jurisdictional concentration of authorities
arma at mit.edu
Mon Jun 22 05:22:30 UTC 2009
On Sun, Jun 21, 2009 at 09:43:51PM -0500, Scott Bennett wrote:
> Perhaps it may be time to revisit an old discussion here with the
> developers. At present, just seven directory authorities are listed in the
Actually, only five v3 authorities are up right now. The sixth
(dannenberg) appears down.
The others you're seeing are moria2 (v1 and v2 authority, but not v3),
and Tonga (bridge authority).
> Three of these fall within the jurisdiction of the United States,
> and the remainder fall within the jurisdiction of the European Union.
Yep. Of the current 6 v3 authorities, there are:
We're planning to add a seventh soon (lostinthenoise, US). But it's
currently a real pain to add an authority; see proposal 165 for details.
for more discussion.
> situation presents a substantial vulnerability to the tor network, IMO,
> given the degree of cooperation between the two jurisdictions, not to mention
> the arrangements among the EU's member states and the U.S.
A coordinated DoS of 4 of them might be conceivable. If it happens,
we'll learn from that and adapt.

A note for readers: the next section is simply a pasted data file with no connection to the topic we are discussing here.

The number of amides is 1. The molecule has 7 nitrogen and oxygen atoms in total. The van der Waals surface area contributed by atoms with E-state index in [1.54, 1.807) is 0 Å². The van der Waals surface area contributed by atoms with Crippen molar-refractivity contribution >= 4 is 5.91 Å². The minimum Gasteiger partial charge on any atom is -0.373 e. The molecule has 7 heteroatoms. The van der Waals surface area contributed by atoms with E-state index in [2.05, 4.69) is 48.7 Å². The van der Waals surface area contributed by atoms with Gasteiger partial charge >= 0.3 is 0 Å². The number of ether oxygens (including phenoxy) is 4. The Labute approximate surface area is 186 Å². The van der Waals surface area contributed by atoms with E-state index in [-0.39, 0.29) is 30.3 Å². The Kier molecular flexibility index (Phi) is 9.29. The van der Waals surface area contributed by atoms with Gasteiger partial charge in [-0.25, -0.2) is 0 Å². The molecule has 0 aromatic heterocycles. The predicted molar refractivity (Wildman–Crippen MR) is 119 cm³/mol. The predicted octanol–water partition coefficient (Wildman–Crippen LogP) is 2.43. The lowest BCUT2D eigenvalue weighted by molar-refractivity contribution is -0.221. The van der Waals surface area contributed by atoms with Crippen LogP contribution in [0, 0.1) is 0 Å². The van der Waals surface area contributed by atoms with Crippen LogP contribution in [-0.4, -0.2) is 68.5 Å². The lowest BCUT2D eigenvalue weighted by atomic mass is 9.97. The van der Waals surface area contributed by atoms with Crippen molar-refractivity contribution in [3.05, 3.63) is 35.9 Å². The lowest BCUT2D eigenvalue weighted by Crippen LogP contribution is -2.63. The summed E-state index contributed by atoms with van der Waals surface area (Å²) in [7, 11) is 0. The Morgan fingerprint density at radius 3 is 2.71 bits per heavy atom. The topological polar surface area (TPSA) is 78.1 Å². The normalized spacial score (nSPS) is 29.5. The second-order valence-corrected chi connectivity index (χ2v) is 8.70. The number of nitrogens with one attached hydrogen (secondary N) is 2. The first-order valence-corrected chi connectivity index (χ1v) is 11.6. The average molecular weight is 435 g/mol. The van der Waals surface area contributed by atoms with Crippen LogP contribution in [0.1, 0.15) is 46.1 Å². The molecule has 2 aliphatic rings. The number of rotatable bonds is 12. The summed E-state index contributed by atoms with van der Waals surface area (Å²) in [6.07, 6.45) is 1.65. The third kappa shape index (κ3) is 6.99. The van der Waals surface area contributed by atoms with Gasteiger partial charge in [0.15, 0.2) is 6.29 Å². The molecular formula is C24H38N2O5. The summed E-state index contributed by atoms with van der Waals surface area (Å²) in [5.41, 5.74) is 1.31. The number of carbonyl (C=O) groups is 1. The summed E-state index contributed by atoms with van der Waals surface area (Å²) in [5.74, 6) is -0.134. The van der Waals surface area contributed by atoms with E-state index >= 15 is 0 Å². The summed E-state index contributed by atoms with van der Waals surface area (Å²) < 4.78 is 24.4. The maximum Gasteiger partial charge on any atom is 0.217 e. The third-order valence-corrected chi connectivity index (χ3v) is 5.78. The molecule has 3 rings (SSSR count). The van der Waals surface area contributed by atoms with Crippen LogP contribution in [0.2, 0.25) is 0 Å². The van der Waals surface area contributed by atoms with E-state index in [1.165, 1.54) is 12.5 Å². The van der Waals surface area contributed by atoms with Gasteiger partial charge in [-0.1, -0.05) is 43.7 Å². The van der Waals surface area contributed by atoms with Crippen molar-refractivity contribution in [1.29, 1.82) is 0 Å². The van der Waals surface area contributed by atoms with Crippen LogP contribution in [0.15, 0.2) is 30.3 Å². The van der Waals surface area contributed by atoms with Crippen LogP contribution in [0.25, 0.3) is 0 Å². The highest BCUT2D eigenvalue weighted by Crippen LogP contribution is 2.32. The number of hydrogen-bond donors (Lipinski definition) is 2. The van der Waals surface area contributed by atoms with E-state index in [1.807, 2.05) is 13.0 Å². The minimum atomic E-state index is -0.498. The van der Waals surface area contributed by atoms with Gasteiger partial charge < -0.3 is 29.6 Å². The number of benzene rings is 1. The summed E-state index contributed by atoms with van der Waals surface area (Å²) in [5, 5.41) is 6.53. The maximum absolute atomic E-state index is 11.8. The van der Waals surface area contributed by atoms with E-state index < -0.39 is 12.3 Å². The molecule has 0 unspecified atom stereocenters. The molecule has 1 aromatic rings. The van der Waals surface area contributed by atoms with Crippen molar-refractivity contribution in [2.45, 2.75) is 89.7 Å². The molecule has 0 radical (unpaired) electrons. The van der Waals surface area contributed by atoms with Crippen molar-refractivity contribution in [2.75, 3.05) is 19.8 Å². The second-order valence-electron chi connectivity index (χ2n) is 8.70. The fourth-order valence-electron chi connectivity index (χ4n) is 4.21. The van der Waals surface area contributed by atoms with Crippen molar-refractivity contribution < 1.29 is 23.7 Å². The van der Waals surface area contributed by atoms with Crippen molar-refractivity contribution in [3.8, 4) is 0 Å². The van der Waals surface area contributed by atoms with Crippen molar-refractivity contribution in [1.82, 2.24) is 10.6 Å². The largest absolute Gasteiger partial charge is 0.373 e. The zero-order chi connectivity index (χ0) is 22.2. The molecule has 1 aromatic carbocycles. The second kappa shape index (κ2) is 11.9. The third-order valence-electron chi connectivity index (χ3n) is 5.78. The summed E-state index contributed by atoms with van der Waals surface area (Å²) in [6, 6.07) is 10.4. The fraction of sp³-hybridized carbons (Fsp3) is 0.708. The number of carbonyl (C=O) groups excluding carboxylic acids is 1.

Installing backdoors on 4 of them and then keeping them up seems much
> Are we now at an appropriate stage such that the developers could
> entertain the idea of discreetly soliciting a few more potential authority
> sites and operators in other jurisdictions? I submit, for examples, that
> Brazil, Japan, and probably the Union of South Africa may have adequately
> fast and reliable Internet infrastructures that such sites might be available
> in those jurisdictions.
We're happy to add more authorities, once we get proposal 165 in. We
The limiting factor in these countries you name is trustworthy dedicated
competent humans who also have good Internet providers. Without actual
people we know and trust, it doesn't really seem like a good move.
More information about the tor-talk